defamation is wide-ranging and constantly expanding, though not for practice,
particularly in India. Majorly, defamation in contemporary times is coterminous with the
rapid rise of the media industry. Needless to add, many, if not most, defamation suits have
been filed by celebrities as far back as over a century ago. In Annie Oakley's libel case,
Annie Oakley was a female sharpshooter who traveled with Buffalo Bill's Wild West
show in the late 19th century. In 1903, William Randolph Hearst ran a 17 Extracted on
Sep 14, 2013, from http://www.indiankanoon.org/doc/501107/ 17
18. 18. KUNAL BASU LLB SEM.-I LAW OF TORTS FACULTY: Ms. SUMITI AHUJA
DATE: SEP 25, 2013 story in 55 newspapers alleging that Oakley stole a man's pants in
order to buy cocaine, when in fact the woman arrested for the crime falsely gave her
name as Annie Oakley. Even though most of the papers printed a retraction, Oakley sued
all 55 newspapers for libel. She spent the next six years pursuing these lawsuits,

eventually winning all but one18. Similarly, on April 16, 1996, Oprah Winfrey had
Howard Lyman, a vegetarian activist, on her show to talk about mad cow disease and the
dangers of beef production. At one point, Oprah stated that she wouldn't eat a burger ever
again, prompting a group of Texas cattlemen to sue Winfrey and Lyman under the False
Disparagement of Perishable Food Products Act of 1995. The judge ruled that the
cattlemen couldn't sue under this act, treating the case as a regular trade libel lawsuit,
which is the intentional disparagement of a business' goods and services. Winfrey
emerged victorious because the judge said that the plaintiff didn't prove that Winfrey and
Lyman acted out of a flagrant disregard for the truth. Likewise, in July 2002, Vanity Fair
printed a piece alleging that Roman Polanski, the director of such films as Rosemary's
Baby, propositioned a woman on his way to his wife's funeral in 1969. (Polanski's wife
was murdered by Charles Manson's cult followers). Polanski, who left the United States
because of a child sex charge, received permission to testify from France. In 2005, a
United Kingdom high court awarded Polanski 50,000 (US $81,380) in damages after the
magazine admitted that some details about the event were inaccurate.19 However, Indian
courts have been conservative in awarding damages for defamation. Several high profile
cases filed against or on behalf of politicians like Arvind Kejriwal, Smriti Irani, Sheila
Dixit20, and Home Minister Shinde21, industry like Tata Sons v. Outlook magazine22
and Zee News v. Naveen Jindal v.23, movie actors like Vijaykanth24, Manoj Kumar v.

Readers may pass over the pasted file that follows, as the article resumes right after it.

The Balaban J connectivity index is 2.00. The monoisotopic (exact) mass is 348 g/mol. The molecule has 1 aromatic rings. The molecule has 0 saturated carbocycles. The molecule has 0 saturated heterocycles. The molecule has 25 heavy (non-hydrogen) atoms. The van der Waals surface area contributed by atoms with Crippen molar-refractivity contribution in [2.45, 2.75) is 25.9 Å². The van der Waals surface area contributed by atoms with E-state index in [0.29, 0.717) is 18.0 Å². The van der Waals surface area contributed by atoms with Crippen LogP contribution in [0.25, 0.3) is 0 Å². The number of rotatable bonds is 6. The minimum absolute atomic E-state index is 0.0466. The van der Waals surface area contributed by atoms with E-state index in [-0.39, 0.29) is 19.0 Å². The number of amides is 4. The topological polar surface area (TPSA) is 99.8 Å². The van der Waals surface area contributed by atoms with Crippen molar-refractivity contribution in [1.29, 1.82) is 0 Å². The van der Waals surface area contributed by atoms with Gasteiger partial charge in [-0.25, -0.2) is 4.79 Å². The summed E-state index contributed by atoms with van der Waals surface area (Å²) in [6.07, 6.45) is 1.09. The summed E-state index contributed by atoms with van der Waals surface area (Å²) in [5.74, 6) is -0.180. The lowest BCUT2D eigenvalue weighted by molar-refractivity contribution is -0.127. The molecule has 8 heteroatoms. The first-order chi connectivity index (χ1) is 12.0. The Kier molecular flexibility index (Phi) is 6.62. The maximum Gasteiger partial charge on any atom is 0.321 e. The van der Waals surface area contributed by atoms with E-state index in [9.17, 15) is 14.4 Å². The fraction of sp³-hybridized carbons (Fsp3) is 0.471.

Shah Rukh Khan25. Damages awarded by Indian courts too have been equally
conservative. For instance, a Delhi court reduced to Rs 9,000 from Rs 15,000 costs
imposed on Narmada Bachao Andolan (NBA) activist Medha Patkar for her failure to
appear in the 13-year-old crosscases lodged against each other by her and the head of an
Ahmedabad-based 18 Extracted on Sep 14, 2013, from
http://www.tree.com/legal/learning-about-famous-libelcases.aspx 19 Extracted on Sep 14,
2013, from http://www.tree.com/legal/learning-about-famous-libelcases.aspx 20
Extracted on Sep 14, 2013, http://www.dnaindia.com/india/1862619/report-no-relief-fordelhibjp-leader-in-sheila-dikshit-s-defamation-case 21 Extracted on Sep 14, 2013,
http://www.hindustantimes.com/India-news/NewDelhi/Courtdismisses-defamation-caseagainst-Shinde/Article1-1085938.aspx 22 Extracted on Sep 14, 2013, from
http://articles.timesofindia.indiatimes.com/keyword/defamation 23 Extracted on Sep 14,
2013, from http://www.rediff.com/news/report/zee-editor-filesdefamation-case-againstjindal/20121221.htm 24 Extracted on Sep 14, 2013, from
http://articles.timesofindia.indiatimes.com/2013-0904/chennai/41764553_1_vijayakanthpublic-prosecutor-writ 25 Extracted on Sep 14, 2013, from
http://www.indianexpress.com/news/manoj-kumar-files-caseagainst-shah-rukh-khan-fordefamation/1096678/ 18
19. 19. KUNAL BASU LLB SEM.-I LAW OF TORTS FACULTY: Ms. SUMITI AHUJA
DATE: SEP 25, 2013 NGO, V K Saxena, the President of NGO National Council for
Civil Liberties (NCCL)26. It is only in very few cases such as Justice PB Sawant v.
Times Now (2011)27 that courts have awarded damages, in the interim, in the form of a
Rs. 20 crore surety from Times Now to be invested and returned to the winner of this
case. Defamation law is gradually evolving in India with demands being made to remove
the criminal liability arising from defamation in line with global best practice. However,
rampant delays in courts have somewhat caused dilution of the law of defamation with
parties remaining mostly content with administering threats of criminal defamation and

filing suits for damages accordingly as a punitive measure rather than with any real
expectation of damages being eventually awarded by courts, unlike their UK
counterparts. 26 Extracted on Sep 14, 2013, from
http://zeenews.india.com/news/delhi/defamation-cases-fineimposed-on-medhapatkar_862878.html 27 Extracted on Sep 14, 2013, from
http://indiatoday.intoday.in/story/times-now-defamation-casers-100-cr-fine-justicesawant/1/161563.html 19
20. 20. KUNAL BASU LLB SEM.-I LAW OF TORTS FACULTY: Ms. SUMITI AHUJA
DATE: SEP 25, 2013 Bibliography Books David Price and Korieh Duodu, Defamation:
Law, Procedure and Practise, Sweet and Maxwell, Third Edition, 2004, London Justice
G.P. Singh, Ratanlal and Dhirajlal, The Law of Torts, Wadhwa and Company Nagpur,
Twenty-Fourth Edition, 2007, Delhi Margaret Brazier and John Murphy, Street on Torts,
Butterworths, Tenth Edition, 1999, London R. K. Bangia, Law of Torts, Allahabad Law
Agency, Nineteenth Edition, 2006, Haryana S.K. Desai and Kumud Desai, Ramaswamy
Iyers The Law of Torts, Seventh Edition, 1975, Bombay W. V. H. Rogers, Winfield and
Jolowicz on Tort, Sweet and Maxwell, Seventeenth Edition, 2006, London 20